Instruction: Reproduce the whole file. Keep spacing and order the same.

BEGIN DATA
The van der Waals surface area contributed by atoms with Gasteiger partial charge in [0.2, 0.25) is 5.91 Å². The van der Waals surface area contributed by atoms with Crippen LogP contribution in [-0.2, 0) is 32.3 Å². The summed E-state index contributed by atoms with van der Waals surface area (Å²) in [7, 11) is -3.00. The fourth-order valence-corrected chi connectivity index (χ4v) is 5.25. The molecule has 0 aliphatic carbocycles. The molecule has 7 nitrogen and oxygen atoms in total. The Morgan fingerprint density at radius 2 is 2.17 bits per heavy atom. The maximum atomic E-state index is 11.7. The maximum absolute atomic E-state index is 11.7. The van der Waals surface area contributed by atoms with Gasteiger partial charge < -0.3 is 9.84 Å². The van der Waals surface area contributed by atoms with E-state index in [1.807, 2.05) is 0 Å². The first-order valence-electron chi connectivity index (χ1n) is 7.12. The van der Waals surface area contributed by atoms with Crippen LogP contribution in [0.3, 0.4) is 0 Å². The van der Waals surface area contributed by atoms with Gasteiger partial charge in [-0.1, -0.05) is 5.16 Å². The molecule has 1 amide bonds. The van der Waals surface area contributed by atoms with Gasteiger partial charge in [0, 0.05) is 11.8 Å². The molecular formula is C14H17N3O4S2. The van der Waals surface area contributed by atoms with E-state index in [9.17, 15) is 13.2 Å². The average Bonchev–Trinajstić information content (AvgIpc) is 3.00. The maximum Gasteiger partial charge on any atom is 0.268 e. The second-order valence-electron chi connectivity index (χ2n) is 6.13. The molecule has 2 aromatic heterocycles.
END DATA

The van der Waals surface area contributed by atoms with Gasteiger partial charge in [0.2, 0.25) is 5.91 Å². The van der Waals surface area contributed by atoms with Crippen LogP contribution in [-0.2, 0) is 32.3 Å². The summed E-state index contributed by atoms with van der Waals surface area (Å²) in [7, 11) is -3.00. The fourth-order valence-corrected chi connectivity index (χ4v) is 5.25. The molecule has 0 aliphatic carbocycles. The molecule has 7 nitrogen and oxygen atoms in total. The Morgan fingerprint density at radius 2 is 2.17 bits per heavy atom. The maximum atomic E-state index is 11.7. The maximum absolute atomic E-state index is 11.7. The van der Waals surface area contributed by atoms with Gasteiger partial charge < -0.3 is 9.84 Å². The van der Waals surface area contributed by atoms with E-state index in [1.807, 2.05) is 0 Å². The first-order valence-electron chi connectivity index (χ1n) is 7.12. The van der Waals surface area contributed by atoms with Crippen LogP contribution in [0.3, 0.4) is 0 Å². The van der Waals surface area contributed by atoms with Gasteiger partial charge in [-0.1, -0.05) is 5.16 Å². The molecule has 1 amide bonds. The van der Waals surface area contributed by atoms with Gasteiger partial charge in [0, 0.05) is 11.8 Å². The molecular formula is C14H17N3O4S2. The van der Waals surface area contributed by atoms with E-state index in [9.17, 15) is 13.2 Å². The average Bonchev–Trinajstić information content (AvgIpc) is 3.00. The maximum Gasteiger partial charge on any atom is 0.268 e. The second-order valence-electron chi connectivity index (χ2n) is 6.13. The molecule has 2 aromatic heterocycles.